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dd dx with long sightedness (Plus 4.5) but doc said maybe no glasses - can this be right?

(10 Posts)
ErnesttheBavarian Tue 18-Oct-11 10:40:59

I am long sighted (7.5) and have 2 ds who are also long sighted (varying bwn 3.5 & 4.75) so 3 of us wear glasses.

Today dd had drops and doc said she is long sighted, but because she has no squint or astigmatism, and because both eyes are the same she will not automatically prescribe glasses.

We have to go back AGAIN (3rd time in a month) to have another eye test, and if she does ok she won't prescribe, if she doesn't do so well she will.

To me 4.5 sounds quite high, so am surprised she wouldn't prescribe. DO I trust her on this or look for another doctor?

deeplydepressed Tue 18-Oct-11 20:21:31

This sounds quite high to me too. Ask what reasons she gives for not prescribing, surely she needs sight correction to see clearly at school if/when she goes.

I am was also 7.5 longsighted until I had lens replacements at optical express nearly a year ago. I also had age related shortsightedness, so varifocal glasses - what a nightmare! Now I can see everything and even quite small lettering! Best money I ever spent smile

chipmonkey Tue 18-Oct-11 21:04:58

Ernest I actually would be inclined to agree with your doctor ( I am an optometrist) but to be fair, that is the type of prescription for which I reckon 50% of ophthalmologists will prescribe specs for and 50% won't!

There are two schools of thought, one which feels that the hypermetropia should be corrected to prevent squint and one which feels that unless the child actually has a squint, prescribing glasses will actually slow down the process of emmetropisation whereby a long-sighted eye will slowly correct itself.

I do feel that there are other factors at work, such as eye motor development.

FWIW my own ds's were as hypermetropic as yours, all have grown out of it and none has a squint.

ErnesttheBavarian Tue 18-Oct-11 22:42:59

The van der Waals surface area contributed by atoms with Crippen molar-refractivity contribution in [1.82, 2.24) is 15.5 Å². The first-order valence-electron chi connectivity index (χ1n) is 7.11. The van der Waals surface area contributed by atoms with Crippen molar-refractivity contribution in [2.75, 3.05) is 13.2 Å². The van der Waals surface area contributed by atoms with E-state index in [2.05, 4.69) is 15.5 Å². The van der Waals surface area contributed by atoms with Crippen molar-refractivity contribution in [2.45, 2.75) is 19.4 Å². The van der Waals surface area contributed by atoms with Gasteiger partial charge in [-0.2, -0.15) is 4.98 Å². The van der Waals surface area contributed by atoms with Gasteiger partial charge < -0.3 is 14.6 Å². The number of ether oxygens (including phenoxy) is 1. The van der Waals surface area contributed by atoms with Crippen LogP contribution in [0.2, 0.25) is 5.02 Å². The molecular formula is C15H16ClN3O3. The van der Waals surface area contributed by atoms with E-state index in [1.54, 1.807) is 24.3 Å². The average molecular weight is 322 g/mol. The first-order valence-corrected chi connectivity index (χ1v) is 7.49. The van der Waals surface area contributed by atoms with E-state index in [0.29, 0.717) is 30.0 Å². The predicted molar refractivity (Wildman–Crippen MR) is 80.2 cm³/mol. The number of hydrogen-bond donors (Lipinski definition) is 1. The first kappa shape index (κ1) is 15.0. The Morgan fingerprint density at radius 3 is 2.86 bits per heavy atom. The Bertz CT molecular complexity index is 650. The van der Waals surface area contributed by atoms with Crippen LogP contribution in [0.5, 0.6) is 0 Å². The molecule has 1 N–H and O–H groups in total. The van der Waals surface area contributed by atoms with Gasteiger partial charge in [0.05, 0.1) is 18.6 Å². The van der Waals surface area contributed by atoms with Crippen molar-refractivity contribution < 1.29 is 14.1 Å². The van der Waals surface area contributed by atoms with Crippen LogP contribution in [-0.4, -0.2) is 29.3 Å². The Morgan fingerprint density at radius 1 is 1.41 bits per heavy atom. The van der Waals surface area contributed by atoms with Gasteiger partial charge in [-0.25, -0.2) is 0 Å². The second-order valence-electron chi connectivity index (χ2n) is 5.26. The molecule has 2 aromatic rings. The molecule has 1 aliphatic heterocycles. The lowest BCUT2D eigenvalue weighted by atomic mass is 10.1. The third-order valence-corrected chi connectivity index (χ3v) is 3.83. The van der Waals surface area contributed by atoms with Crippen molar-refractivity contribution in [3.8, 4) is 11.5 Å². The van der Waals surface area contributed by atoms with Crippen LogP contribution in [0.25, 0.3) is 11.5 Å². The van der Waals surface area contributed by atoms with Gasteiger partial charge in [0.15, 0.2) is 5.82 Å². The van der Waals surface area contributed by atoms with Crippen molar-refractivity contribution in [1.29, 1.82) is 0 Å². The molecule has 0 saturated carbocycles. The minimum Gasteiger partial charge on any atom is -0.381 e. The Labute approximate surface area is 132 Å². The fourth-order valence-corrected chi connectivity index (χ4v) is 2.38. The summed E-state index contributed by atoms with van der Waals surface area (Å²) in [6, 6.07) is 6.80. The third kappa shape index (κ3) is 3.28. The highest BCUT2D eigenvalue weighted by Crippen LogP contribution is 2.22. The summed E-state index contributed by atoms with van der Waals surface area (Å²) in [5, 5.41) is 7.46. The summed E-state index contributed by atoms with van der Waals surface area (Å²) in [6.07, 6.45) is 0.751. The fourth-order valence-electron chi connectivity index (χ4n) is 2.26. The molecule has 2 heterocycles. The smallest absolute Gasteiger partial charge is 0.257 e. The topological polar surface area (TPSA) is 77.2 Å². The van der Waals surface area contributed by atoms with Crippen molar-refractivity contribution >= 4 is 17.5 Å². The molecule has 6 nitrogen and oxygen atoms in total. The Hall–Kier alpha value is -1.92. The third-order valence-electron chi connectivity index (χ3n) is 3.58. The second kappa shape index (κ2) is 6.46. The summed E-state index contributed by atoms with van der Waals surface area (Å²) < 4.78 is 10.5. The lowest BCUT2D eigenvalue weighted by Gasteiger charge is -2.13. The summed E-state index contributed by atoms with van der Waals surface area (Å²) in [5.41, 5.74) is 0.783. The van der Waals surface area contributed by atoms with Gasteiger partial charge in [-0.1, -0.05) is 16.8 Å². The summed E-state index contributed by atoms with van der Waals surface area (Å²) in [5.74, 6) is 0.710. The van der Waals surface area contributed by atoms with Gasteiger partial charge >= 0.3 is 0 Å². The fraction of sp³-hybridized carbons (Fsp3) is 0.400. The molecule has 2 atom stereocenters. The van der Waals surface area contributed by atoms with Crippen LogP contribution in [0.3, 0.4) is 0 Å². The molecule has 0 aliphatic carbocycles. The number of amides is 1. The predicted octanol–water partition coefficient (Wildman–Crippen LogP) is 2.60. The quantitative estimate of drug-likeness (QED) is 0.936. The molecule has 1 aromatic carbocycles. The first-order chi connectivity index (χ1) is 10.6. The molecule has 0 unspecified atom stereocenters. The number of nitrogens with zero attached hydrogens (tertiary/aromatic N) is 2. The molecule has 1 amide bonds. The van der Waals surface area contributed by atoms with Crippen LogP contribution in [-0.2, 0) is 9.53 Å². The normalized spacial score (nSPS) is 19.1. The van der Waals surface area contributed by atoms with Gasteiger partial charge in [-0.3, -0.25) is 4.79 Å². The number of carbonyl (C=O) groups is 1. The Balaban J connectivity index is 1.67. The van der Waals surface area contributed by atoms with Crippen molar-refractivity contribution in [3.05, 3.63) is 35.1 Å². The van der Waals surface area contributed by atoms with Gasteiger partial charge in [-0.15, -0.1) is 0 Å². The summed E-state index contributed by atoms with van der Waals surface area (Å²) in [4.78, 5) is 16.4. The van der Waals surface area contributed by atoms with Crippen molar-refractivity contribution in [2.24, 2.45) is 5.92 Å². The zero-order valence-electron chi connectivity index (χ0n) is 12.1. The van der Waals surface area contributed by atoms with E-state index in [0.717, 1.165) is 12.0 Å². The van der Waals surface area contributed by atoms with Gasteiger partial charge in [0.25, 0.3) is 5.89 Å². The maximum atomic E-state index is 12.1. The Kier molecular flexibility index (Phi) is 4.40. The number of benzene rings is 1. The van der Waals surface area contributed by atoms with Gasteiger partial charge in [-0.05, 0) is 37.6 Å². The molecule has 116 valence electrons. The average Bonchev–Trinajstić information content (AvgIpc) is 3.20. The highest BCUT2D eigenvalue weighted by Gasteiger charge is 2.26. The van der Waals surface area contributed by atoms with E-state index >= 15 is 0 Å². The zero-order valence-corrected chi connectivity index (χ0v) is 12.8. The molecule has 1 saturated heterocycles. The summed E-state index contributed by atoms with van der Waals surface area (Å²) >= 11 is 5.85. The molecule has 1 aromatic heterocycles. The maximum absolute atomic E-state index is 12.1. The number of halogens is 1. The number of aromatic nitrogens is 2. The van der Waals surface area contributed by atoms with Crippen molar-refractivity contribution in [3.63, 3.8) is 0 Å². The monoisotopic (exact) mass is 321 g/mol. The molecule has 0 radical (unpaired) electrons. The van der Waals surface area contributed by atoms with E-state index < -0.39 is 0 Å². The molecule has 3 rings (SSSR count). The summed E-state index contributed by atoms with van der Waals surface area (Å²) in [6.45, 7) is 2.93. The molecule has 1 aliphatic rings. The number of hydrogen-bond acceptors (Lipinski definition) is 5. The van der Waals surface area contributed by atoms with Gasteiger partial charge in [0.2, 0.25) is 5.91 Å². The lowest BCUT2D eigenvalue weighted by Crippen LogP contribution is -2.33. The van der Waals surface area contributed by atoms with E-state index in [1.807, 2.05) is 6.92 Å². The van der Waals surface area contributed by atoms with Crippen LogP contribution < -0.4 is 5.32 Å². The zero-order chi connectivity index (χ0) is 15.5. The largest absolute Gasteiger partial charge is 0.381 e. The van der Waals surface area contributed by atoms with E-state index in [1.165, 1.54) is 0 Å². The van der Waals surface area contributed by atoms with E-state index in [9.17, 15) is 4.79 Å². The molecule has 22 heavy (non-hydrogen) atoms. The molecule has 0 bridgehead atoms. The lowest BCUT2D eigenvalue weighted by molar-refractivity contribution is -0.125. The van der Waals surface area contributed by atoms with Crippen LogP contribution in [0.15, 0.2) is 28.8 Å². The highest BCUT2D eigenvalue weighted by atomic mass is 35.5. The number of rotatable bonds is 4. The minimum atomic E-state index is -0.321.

Dd, sounds great but dunno if I'd dare. Would love to go...
Cm, am v grateful and interested by your reply. Am amazed there's any hesitation, but glad your reply shows me doc not a loon.

Thing is my grandma, my mum, me, ds1 and ds3 all v longsighted, so I struggle to believe it will correct itself.

How long do we give it to see? 6 months? Longer? Obv I would prefer that she doesn't need to wear glasses, but I would also not want her wandering around half blind either.

chipmonkey Wed 19-Oct-11 14:58:35

How old is dd, Ernest?

deeplydepressed Wed 19-Oct-11 19:28:26

fwiw I needed glasses as a child but I had a mild squint which righted itself with glasses so can see what Chip means.

ErnesttheBavarian Wed 19-Oct-11 22:15:59

She is 3.5

If it weren't for the rest if us I would be more open minded or convinced if you like about the eyes correcting themselves,, but with so much family history of bad eyes I struggle to see the benefits of leaving her uncorrected. Seems if all our eyes (5 people) didn't correct, in fact slowly getting worse, then why would that not also be the case for her?

chipmonkey Wed 19-Oct-11 22:40:54

Tbh, Ernest, most children are born longsighted and your dd is still very young. I would be inclined to leave well enough alone at the moment but to keep a close watch for a squint. Children usually have a much better ability to accommodate ( focus) than an adult so it's highly unlikely she's going around in a blur.

Ernest, that happened with dd. Optician said she was 'high end of normal' and that it'd reduce as she got older, but that they'd keep an eye on it, rather than give her glasses initially. Which they have done, and at the first suggestion that her eyes weren't equal, they prescribed glasses. FWIW, we've all got shocking eyes too.

ErnesttheBavarian Thu 20-Oct-11 13:30:05

Thank you all very much. Obv I would rather she didn't have glasses, so am happy tO go along with the plan now youve reassured me. I suppose then it's good news and I can hope things will improve. Great. Thanks a lot. smile

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